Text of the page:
COURTESY / MANOMET
Manomet in Brunswick will receive a grant to support its work to restore fish populations and diversify opportunities in fishing and aquaculture, such as its studies of green crabs, seen here.
• Island Institute, Rockland: Funds will continue research regarding the ability of farmed kelp to reduce ocean acidification in collaboration. This project specifically looks at the volume of kelp (a lower value product) required to have beneficial effects on shellfish (a higher value product).
COURTESY / ISLAND INSTITUTE
The Island Institute in Rockland is receiving funds to continue research regarding the ability of farmed kelp to reduce ocean acidification in collaboration.
• St. George Municipal School, St. George: A K-8 school that serves the St. George peninsula, this project will involve students in science-based water quality testing with guidance from the Department of Marine Resources and with support from the Tenants Harbor Fisherman’s Co-op, with a long-term goal to open certain areas in Long Cove that are currently closed for aquaculture and wild clam harvest.
• S.E.A. Salts, Cranberry Isles: This nonprofit community organization focuses on sailing and boating skills, marine environmental education, and island exploration for young and old on the Cranberry Isles. Luke’s funds will be used to purchase devices to monitor clam flat health and explore the potential for aquaculture permits for a clam seeding study to investigate green crab competition among clams in protected versus unprotected sites.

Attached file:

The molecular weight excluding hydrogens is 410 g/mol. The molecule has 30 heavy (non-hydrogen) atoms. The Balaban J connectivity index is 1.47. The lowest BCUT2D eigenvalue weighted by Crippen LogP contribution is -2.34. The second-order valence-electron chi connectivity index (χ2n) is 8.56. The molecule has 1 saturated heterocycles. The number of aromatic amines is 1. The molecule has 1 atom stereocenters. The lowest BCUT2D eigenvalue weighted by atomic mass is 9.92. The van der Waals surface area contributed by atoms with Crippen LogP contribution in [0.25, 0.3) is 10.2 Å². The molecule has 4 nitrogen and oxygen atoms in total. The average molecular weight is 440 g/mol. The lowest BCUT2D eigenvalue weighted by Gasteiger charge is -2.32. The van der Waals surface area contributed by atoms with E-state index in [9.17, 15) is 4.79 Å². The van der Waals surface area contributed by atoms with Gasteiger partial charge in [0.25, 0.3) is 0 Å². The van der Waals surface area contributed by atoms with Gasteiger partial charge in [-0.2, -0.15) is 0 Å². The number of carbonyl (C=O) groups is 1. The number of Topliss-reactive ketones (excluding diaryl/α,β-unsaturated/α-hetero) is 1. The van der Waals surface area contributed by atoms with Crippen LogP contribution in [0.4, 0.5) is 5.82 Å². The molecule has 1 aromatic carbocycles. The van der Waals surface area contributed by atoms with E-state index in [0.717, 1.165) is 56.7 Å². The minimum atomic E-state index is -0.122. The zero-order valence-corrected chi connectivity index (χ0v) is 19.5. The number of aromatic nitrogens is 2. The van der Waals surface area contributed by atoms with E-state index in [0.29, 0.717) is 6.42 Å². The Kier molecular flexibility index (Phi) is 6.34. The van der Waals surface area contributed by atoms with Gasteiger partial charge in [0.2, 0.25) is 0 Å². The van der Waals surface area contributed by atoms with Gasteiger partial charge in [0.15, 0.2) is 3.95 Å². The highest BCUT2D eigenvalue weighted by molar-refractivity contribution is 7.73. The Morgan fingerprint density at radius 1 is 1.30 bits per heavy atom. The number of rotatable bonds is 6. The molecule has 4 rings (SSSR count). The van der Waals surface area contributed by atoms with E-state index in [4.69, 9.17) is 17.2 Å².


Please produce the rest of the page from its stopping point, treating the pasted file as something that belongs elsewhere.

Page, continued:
• Boothbay Region Marine Foundation, Boothbay: The foundation supports and preserves working waterfront in the Boothbay region. Funds will support a ghost gear clean-up in Boothbay Region waters with commercial fishermen, in collaboration with the town of Boothbay and the Maine Coast Fishermen’s Association.
• Cranberry Isles Fishermen’s Co-op, Islesford: Funds will assist with a island/coastal clean-up.
• Tenants Harbor Fisherman’s Co-op, Tenants Harbor: Funds will assist with the fifth annual fishermen-led island clean-up.
Courtesy / Luke’s Lobster
The Luke’s Lobster Keeper Fund awarded mini-grants in 2019 and 2020 to Tenants Harbor Fisherman’s Co-op for its island cleanup. Seen here is some of the detours pulled out of the ocean in 2019.
• Telling Room, Portland: This nonprofit introduces stories and storytelling to students to develop a lifelong appreciation of the literary arts. The funded project will focus on students of Long Island, offering a five-day workshop to up ot 16 students in grades K-5.
• New Meadows River Shellfish Co-op, Harpswell: This is a newly formed aquaculture co-op with 20 farmers on the New Meadows Rivers. Funds will be used to purchase equipment to monitor dissolved oxygen levels on farms to help farmers develop action plans for protecting oysters from anoxic events.
Other organizations funded through in-kind support include Herring Gut in Port Clyde, to rebuild an aquaponics system for students; Maine Coast Fishermen’s Association in Brunswick, to develop collateral to educate coastal residents and visitors about fishing communities to foster understanding; and Maine Island Trail Association and Friends of Casco Bay, both in Portland.